1/12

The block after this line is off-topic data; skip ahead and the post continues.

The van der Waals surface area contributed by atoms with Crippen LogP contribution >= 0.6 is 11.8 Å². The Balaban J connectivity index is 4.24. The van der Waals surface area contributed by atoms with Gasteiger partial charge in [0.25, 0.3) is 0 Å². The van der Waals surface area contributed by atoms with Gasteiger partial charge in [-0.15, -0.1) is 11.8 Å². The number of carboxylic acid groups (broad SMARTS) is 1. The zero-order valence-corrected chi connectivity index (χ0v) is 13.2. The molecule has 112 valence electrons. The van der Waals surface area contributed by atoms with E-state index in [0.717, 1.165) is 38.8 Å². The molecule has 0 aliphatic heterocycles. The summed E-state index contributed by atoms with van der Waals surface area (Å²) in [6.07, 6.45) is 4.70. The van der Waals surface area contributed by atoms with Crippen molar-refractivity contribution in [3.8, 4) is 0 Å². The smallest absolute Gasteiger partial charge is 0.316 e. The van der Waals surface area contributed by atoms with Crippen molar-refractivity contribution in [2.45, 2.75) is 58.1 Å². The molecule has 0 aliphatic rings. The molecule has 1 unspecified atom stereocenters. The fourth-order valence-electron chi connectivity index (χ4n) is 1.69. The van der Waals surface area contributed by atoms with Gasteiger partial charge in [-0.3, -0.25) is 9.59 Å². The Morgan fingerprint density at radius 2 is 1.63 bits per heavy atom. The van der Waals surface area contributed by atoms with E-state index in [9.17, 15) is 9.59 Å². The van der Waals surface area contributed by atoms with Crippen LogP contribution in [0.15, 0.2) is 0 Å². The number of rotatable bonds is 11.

This building, now inaccessible, was a sabil – a charity distributing free drinking water from an underground cistern. There were hundreds of such charities in mediaeval Cairo, usually combined with an elementary school placed above. The very ornate one attached to the mosque/madrasa in the centre of Qaitbey’s complex is a typical example. This building, however, is very unusual in being covered with a stone sail dome. In one wall is niche that once contained a salsabil: a carved marble slab over which water would cascade so as to cool and aerate it. The niche is crowned with a fine hood of five tiers of muqarnas niches carved in stone, but the marble salsabil is gone. The sabil’s huge window opened onto a street that passed through the gateway at the northern end of the rab‘ of Qaitbey. This lane has now disappeared. A similar building stands at the other end of Sultan Qaitbey’s complex, but it appears that that structure was not a sabil.